- Distal Tunnel Placement Improves Scaphoid Flexion With the Brunelli Tenodesis Procedure for Scapholunate Dissociation
- Treatment Options for Chronic Tears: Capsulodesis:
- dorsal intercarpal ligament capsulodesis:
- this technique does not tether the scaphoid to the distal radius (as does the blatt capsulodesis), the technique may
permit good closure of the scapholunate gap without restricting wrist motion;
- in the study by Slater, et al (1999), the dorsal intercarpal ligament capsulodesis reduced SLD gap formation down to 1 mm vs
3.7 mm using the blatt dorsal capsulodesis technique;
- 5 mm wide flap of dorsal IC ligament (triquetral-trapezoidal) is elevated off trapezoid (left attached to triquetrum);
- scaphoid is taken out of its flexed position (finger on the scaphoid tubercle) and the scapholunate gap is reduced;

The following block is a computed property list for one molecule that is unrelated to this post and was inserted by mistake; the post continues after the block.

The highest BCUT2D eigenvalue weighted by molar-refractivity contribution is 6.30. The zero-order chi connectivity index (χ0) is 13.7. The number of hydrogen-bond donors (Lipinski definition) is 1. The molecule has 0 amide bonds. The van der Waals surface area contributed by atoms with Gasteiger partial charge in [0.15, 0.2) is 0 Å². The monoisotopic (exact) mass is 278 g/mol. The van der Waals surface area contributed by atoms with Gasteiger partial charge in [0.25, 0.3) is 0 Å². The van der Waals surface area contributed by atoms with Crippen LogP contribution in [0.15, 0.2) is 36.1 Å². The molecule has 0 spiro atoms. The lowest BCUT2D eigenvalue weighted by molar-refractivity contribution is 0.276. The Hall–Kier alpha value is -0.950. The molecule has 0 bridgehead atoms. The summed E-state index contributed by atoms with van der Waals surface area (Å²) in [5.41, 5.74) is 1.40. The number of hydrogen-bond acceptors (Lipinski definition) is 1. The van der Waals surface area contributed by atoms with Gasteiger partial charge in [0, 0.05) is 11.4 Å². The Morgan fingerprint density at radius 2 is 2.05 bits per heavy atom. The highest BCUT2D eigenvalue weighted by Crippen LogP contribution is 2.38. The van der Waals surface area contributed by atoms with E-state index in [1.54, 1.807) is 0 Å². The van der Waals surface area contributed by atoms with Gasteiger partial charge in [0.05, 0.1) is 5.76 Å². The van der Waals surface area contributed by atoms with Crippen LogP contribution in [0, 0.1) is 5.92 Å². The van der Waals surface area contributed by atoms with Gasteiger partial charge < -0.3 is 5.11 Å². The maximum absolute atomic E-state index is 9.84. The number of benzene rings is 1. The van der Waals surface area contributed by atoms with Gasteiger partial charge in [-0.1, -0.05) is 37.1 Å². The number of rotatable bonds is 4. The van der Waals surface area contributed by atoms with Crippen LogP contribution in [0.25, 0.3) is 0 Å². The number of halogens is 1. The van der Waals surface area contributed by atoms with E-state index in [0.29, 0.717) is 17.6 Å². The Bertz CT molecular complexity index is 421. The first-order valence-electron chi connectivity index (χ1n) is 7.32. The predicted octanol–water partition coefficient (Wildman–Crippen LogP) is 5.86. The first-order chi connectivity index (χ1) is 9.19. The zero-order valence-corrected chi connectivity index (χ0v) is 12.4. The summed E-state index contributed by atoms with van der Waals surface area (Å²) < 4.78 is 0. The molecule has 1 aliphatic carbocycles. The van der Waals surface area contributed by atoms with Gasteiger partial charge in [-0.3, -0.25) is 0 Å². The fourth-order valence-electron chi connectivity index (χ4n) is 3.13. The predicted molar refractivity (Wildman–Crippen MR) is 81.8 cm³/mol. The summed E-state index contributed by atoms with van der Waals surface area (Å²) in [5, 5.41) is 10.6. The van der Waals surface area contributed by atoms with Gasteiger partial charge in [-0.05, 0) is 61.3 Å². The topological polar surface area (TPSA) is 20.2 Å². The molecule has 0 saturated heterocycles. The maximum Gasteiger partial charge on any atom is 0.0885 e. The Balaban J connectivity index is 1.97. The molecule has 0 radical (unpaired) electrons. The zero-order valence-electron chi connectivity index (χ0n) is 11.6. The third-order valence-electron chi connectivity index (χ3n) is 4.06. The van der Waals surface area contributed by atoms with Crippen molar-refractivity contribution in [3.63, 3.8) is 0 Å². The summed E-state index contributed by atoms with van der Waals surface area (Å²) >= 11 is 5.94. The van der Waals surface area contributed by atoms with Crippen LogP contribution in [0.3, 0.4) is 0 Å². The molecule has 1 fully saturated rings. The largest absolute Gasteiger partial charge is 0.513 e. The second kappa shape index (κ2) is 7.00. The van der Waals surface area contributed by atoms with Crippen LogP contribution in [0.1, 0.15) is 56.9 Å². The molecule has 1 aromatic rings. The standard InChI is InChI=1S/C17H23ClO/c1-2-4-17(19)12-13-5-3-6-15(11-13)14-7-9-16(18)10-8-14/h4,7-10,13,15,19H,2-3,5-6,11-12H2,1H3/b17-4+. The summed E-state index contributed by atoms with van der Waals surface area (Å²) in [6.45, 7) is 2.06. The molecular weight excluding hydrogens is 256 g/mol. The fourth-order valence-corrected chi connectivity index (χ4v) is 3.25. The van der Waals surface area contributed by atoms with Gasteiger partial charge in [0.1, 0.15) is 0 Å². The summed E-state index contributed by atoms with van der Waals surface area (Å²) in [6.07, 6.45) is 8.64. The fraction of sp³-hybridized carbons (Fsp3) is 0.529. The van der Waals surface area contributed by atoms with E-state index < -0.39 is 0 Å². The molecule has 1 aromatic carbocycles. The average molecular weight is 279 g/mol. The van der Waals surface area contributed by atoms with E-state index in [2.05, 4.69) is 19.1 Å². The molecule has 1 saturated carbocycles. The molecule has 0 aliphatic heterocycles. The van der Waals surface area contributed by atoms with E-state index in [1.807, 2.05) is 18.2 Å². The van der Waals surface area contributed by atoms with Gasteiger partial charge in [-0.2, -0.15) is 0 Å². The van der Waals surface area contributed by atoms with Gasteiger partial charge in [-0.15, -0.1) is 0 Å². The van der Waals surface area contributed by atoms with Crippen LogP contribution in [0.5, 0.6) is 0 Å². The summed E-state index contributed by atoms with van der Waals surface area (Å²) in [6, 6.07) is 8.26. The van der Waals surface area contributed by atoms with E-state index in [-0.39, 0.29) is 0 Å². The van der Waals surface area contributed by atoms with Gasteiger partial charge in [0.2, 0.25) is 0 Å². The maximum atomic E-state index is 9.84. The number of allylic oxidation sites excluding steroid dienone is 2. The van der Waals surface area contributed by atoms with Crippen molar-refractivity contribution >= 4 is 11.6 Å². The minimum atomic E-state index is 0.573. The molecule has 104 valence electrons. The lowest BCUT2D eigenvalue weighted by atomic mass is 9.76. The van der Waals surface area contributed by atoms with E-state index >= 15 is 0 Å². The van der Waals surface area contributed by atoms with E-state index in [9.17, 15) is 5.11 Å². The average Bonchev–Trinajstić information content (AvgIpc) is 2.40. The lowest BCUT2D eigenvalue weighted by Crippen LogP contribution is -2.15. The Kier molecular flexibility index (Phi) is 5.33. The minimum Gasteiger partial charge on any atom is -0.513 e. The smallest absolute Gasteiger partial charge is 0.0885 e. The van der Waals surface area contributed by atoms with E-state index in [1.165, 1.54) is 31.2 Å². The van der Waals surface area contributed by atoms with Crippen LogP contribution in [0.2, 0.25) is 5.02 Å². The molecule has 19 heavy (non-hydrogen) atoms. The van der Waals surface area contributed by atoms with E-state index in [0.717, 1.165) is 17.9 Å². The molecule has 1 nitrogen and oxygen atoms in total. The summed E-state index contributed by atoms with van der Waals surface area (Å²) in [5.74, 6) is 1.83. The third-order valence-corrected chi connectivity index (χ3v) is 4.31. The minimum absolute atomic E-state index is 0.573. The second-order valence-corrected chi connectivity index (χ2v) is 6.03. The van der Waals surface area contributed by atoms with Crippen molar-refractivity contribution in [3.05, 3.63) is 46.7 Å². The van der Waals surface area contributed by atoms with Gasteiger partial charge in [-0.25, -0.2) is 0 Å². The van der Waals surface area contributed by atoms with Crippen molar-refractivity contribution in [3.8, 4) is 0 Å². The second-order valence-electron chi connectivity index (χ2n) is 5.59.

- flap is then rotated down, stretched as tightly as possible, and is then attached to the distal pole of the scaphoid (about
3-4 mm proximal to the STT joint);
- Dorsal intercarpal ligament capsulodesis for scapholunate dissociation: biomechanical analysis in a cadaver model.
- blatt dorsal capsulodesis:
- involves creation of a flap of wrist capsule (left attached to the radius) which is inserted onto the dorsal pole of the scaphoid;
- the fact that there remains a tether to the distal radius may infact be a disadvantage of this procedure;
- can be used instead of, or in addition to, the repair of the ligament, and can be performed for chronic dynamic instability as
well as for chronic SLD;
- capsulodesis keeps scaphoid from subluxating in palmar direction and corrects flexed posture of scaphoid;
- disadvantages: fails to correct the diastasis and significantly decreases wrist ROM;
- dorsal capsular flap is left attached to radius proximally & is then subsequently inserted in distal part of the scaphoid to
tether distal pole dorsally;
- length of the dorsal capsular flap from the origin at the distal radius to the STT joint;
- Capsulodesis in reconstructive hand surgery. Dorsal capsulodesis for the unstable scaphoid and volar capsulodesis following excision of the distal ulna.